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Perspectives on Medical Education

, Volume 5, Issue 4, pp 215–221 | Cite as

Pre-clerkship clinical skills and clinical reasoning course performance: Explaining the variance in clerkship performance

Pre-clerkship predictors of clerkship variance
  • Jeffrey S. LaRochelle
  • Ting Dong
  • Steven J. Durning
Open Access
Original Article

Abstract

Introduction: Evidence suggests that pre-clerkship courses in clinical skills and clinical reasoning positively impact student performance on the clerkship. Given the increasing emphasis on reducing diagnostic reasoning errors, it is very important to develop this critical area of medical education. An integrated approach between clinical skills and clinical reasoning courses may better predict struggling learners, and better allocate scarce resources to remediate these learners before the clerkship. Methods: Pre-clerkship and clerkship outcome measures from 514 medical students graduating between 2009 and 2011were analyzed in a multiple linear regression model. Results: Learners with poor performances on integrated pre-clerkship outcome measures had a relative risk of 6.96 and 5.85 for poor performance on National Board of Medical Examiners (NBME) subject exams and clerkship performance, respectively, and explained 22 % of the variance in clerkship NBME subject exam scores and 20.2 % of the variance in clerkship grades. Discussion: Pre-clerkship outcome measures from clinical skills and clinical reasoning courses explained a significant amount of clerkship performance beyond baseline academic ability. These courses provide valuable information regarding student abilities, and may serve as an early indicator for students requiring remediation. Conclusions: Integrating pre-clerkship outcome measures may be an important aspect of ensuring the validity of this information as the pre-clerkship curriculum becomes compressed, and may serve as the basis for identifying students in need of clinical skills remediation.

Keywords

Clinical skills Clinical reasoning Struggling learners 

What this paper adds

  • The development of basic clinical skills prior to students entering the clerkship is critically important, but identifying those students who may be at risk of poor performance in clinical skills or clinical reasoning on the clerkship can be challenging.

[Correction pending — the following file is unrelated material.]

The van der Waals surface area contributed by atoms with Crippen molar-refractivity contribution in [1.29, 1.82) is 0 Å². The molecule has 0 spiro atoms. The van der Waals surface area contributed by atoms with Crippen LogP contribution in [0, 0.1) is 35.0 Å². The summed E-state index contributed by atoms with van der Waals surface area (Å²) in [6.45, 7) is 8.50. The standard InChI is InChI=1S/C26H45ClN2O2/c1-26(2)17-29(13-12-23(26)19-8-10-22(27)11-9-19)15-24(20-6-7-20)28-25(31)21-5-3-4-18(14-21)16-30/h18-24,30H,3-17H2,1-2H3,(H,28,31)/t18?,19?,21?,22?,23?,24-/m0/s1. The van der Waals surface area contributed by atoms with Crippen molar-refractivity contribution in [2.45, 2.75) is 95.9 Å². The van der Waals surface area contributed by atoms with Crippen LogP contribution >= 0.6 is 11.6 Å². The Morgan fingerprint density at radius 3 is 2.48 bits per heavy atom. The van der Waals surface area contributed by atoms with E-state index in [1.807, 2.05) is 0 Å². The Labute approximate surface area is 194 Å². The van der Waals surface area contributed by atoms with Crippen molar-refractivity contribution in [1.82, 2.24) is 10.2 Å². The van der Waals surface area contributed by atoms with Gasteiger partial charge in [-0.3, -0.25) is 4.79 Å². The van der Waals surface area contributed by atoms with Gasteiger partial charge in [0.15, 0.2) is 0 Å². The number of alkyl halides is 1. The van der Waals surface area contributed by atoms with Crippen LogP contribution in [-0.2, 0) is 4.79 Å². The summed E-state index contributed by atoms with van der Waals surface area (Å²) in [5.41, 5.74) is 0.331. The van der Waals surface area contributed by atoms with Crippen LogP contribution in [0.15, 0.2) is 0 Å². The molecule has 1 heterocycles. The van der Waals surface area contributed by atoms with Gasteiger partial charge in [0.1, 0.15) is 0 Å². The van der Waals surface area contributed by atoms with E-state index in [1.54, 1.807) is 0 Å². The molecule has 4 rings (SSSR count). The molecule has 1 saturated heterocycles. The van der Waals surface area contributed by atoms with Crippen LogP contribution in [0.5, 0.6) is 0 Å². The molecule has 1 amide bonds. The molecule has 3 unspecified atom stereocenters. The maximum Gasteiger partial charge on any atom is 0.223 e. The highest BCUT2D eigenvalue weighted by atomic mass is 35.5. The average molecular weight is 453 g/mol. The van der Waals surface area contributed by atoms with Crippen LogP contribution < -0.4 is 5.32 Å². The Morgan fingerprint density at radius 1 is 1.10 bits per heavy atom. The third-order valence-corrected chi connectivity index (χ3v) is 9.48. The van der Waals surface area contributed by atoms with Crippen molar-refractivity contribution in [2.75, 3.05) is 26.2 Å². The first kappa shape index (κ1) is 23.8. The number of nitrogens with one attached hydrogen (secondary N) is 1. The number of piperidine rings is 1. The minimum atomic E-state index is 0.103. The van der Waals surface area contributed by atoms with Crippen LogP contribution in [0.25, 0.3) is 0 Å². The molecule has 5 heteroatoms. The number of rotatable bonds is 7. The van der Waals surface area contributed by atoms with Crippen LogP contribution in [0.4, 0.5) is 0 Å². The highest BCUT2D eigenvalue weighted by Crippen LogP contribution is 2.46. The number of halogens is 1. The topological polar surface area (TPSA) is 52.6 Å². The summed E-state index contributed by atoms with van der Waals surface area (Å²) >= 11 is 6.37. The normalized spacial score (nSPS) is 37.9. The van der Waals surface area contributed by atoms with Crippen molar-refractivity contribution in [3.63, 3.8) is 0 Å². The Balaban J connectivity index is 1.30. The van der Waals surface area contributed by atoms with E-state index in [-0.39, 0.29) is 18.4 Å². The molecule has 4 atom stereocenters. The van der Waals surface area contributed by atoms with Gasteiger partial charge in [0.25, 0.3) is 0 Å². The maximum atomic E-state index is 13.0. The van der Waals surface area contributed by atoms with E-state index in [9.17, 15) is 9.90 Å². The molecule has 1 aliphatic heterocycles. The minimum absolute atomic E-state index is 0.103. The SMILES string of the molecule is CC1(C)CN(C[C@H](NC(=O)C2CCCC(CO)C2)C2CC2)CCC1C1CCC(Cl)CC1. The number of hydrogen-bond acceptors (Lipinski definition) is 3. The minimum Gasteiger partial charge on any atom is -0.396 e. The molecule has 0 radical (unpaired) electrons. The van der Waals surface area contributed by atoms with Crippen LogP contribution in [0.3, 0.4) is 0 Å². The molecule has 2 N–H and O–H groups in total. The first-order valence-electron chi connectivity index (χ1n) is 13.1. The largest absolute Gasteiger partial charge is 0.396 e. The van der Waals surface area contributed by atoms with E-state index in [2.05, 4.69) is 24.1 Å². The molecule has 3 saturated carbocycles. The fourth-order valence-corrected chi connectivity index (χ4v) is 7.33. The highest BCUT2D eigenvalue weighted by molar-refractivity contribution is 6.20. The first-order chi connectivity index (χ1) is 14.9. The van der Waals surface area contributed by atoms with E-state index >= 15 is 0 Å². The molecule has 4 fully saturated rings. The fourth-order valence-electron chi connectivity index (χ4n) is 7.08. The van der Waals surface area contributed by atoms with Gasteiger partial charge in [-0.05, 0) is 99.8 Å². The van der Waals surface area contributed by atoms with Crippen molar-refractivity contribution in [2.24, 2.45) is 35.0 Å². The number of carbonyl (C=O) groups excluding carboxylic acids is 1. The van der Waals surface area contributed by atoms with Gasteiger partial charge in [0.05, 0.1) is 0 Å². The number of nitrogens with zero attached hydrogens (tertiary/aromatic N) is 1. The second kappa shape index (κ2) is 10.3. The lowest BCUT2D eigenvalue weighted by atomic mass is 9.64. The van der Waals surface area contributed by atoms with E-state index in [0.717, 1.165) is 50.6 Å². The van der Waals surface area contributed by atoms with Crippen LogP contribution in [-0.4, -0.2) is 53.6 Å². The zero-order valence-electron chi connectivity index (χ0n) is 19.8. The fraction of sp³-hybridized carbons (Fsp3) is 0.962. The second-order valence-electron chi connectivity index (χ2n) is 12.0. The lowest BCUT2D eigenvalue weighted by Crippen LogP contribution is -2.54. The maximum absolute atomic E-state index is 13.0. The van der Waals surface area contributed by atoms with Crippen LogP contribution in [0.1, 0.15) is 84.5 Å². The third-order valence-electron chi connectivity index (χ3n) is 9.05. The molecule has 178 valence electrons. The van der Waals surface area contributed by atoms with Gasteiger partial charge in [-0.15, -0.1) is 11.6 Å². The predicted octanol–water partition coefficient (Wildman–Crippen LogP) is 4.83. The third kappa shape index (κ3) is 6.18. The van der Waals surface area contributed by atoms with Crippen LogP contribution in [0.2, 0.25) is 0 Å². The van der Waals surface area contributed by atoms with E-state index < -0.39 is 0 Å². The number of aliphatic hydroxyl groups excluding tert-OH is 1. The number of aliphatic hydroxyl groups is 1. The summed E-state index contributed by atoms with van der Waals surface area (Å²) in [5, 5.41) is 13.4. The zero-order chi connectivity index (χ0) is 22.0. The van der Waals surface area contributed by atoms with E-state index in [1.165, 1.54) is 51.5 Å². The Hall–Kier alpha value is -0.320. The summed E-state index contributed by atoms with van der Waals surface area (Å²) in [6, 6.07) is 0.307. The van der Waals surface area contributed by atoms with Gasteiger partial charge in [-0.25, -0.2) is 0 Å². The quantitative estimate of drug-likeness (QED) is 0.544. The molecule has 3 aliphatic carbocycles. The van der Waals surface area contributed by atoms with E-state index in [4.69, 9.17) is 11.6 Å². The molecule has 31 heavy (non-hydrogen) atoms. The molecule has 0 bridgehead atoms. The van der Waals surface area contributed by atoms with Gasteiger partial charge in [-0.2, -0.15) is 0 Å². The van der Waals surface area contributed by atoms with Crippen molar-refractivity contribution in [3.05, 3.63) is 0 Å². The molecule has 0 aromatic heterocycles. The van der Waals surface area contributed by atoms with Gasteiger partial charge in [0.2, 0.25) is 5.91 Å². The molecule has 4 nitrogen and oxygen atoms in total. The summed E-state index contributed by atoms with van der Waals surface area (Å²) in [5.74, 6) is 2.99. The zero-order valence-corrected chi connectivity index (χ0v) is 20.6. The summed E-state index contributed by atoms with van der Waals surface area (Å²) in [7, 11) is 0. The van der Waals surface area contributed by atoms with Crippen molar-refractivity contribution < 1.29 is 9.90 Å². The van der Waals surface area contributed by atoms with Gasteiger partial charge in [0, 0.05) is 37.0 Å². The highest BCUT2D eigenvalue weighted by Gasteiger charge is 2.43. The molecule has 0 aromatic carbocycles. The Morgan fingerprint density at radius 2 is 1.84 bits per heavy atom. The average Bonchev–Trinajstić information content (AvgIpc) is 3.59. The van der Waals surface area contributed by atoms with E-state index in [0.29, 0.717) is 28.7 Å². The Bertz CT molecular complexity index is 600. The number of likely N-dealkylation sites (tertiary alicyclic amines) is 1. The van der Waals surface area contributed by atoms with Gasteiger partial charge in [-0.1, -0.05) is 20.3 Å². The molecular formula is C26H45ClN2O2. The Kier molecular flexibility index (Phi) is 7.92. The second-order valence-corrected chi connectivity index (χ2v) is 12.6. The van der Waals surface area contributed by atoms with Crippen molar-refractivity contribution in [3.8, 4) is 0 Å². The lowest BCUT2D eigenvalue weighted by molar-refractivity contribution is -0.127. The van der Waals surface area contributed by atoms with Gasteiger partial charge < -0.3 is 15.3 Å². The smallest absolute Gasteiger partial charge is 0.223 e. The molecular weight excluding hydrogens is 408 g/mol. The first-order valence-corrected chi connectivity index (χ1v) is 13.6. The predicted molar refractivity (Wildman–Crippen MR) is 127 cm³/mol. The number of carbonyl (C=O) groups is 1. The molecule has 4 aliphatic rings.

• Research has demonstrated the benefit of longitudinal assessments in identifying deficits in knowledge.

  • We found that using integrated clinical skills and clinical reasoning assessments identifies students at risk of struggling in these domains at the clerkship level, and provides an opportunity for early remediation of these learners prior to the start of the clerkship.

Introduction

Although many medical schools in the United States continue to adhere to a predominantly ‘Flexnerian’ model (two years of basic science courses followed by two years of clinical rotations), several medical schools are undergoing significant curriculum reforms aimed at integrating basic sciences with clinical skills teaching while often reducing the pre-clerkship period to facilitate an early transition to the clinical clerkships [1]. Despite the compression of the pre-clerkship training period, students tend to want more advanced clinical skills training in preparation for their clerkship experience, while faculty remain focused on the basic components of communication skills, patient interviewing, physical exam skills, and clinical reasoning as the foundation for being an effective physician [1, 2]. However, there remains limited consensus on how to deliver pre-clerkship education and, furthermore, many clerkship directors continue to feel that students are not adequately prepared for the clerkship [3, 4].

Regardless, pre-clerkship courses in clinical skills and clinical reasoning have been shown to improve student performance during the clerkships in foundational skills such as communication and development of patient relationships, in addition to student motivational aspects such as educational attitudes, initiative, participation, and dependability [5]. Although isolated pre-clerkship outcomes, such as an objective structured clinical examination (OSCE), are associated with failures on a subsequent OSCE, individual pre-clerkship measures often do not adequately assess the overall impact of pre-clerkship teaching on student clinical performance in the clerkship [5, 6, 7]. Some have suggested that a combination of pre-clerkship assessments may better explain the variance in a student’s clinical abilities on the clerkship [3].